Regulation  

FCA warns firms still falling short on promotions

FCA warns firms still falling short on promotions

The chief executive of the Financial Conduct Authority has expressed concerns that some regulated companies are still falling "well short" of the standards he expects on financial promotions of retail investments.

Andrew Bailey has written to all companies engaged in approving these promotions to warn them that the FCA treats this matter seriously but that due diligence is still not up to scratch.

This is despite the fact that the FCA wrote to all regulated companies in January to remind them of their responsibilities relating to the use of financial promotions.

But he has now said the FCA has identified a number of companies which appear to still be failing to meet the regulator's standards.

Mr Bailey said: "Retail investment products can expose consumers to a range of differing risks and returns and, particularly where those risks are not adequately explained, this can cause significant harm to investors and undermine the effective functioning of the sector as a whole.

"Accordingly, it is important the financial promotions of these products reflect an appropriate level of due diligence into the risks they bear."

He said that even when investment products are not regulated, or are issued by companies which are no FCA-authorised, should a company provide a s21 approval of their promotion, the regulator will still expect that company to demonstrate that it carried out due diligence to ensure the promotion was fair, clear and not misleading.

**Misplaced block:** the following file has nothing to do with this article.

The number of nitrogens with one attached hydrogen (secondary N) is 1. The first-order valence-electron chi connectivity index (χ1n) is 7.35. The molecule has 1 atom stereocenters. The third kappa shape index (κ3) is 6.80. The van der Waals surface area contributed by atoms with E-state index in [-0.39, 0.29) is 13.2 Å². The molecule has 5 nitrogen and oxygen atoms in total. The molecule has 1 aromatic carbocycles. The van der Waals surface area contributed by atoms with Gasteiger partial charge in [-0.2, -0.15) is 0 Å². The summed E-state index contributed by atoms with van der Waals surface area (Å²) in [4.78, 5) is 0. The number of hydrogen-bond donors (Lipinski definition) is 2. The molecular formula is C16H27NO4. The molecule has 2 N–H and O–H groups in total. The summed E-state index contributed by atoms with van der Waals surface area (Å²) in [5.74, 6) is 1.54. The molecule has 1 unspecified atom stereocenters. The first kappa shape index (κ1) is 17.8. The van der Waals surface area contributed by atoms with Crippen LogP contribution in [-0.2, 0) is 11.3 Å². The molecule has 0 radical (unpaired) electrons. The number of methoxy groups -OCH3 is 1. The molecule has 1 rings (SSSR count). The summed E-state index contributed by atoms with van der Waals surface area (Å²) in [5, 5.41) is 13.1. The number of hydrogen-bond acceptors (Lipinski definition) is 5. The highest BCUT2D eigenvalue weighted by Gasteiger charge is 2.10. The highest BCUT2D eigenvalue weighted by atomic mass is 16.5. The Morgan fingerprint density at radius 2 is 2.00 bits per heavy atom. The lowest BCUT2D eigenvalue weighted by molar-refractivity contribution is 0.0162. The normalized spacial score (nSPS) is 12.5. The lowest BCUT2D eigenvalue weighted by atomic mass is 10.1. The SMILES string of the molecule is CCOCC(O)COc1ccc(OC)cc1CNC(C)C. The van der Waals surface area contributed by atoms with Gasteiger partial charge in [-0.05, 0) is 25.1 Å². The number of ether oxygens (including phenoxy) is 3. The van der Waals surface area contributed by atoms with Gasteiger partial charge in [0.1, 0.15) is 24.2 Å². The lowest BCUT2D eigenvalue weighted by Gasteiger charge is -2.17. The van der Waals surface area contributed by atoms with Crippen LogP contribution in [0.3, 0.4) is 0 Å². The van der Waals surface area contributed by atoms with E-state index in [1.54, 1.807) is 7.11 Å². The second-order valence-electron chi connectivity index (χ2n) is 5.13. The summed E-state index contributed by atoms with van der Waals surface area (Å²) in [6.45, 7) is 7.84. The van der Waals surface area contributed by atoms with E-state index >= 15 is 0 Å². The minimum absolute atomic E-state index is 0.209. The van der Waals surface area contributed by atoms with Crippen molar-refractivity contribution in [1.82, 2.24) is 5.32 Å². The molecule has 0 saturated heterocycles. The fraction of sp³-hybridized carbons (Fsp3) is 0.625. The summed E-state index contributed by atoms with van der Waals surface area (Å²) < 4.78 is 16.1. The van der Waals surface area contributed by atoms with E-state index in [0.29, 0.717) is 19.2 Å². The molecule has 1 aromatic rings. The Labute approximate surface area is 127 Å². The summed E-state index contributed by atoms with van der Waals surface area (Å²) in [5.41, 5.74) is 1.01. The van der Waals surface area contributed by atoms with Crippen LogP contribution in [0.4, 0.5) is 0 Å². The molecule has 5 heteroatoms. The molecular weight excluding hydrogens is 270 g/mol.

Mr Bailey added: "Given that a number of retail investments promise high returns and/or feature complex terms and structures, they present an inherent challenge to being promoted in a manner that is fair, clear and not misleading.

"Where we observe non-compliance with our requirements by firms which approved promotions we will take action."

Mr Bailey's warning came after the collapse of London Capital & Finance, a mini-bond provider which went into administration at the end of January, putting the funds of more than 14,000 bondholders at risk.

Shortly before its collapse the FCA ordered London Capital & Finance to stop marketing its fixed-rate investment bonds and Isa products and the provider had its assets frozen by the regulator.

The FCA alleged the Tunbridge Wells-based firm had signed clients up to fixed-rate Isas promising 8 per cent interest, with investors' capital then invested into mini-bonds used to issue loans to small businesses.

There were concerns the 14,000 clients of the firm may not have fully understood the nature of the investment they were making due to unclear marketing material.

As unregulated investments, London Capital & Finance did not need to be authorised by the FCA to issue the mini-bonds but it did need to be authorised to issue the promotion of the mini-bonds.

In his letter Mr Bailey said direct offer financial promotion of mini-bonds and other unlisted securities to retail clients was generally restricted to high net worth investors, sophisticated investors or "restricted investors" who have certified that they are not investing more than 10 per cent of their net assets in non-readily realisable securities.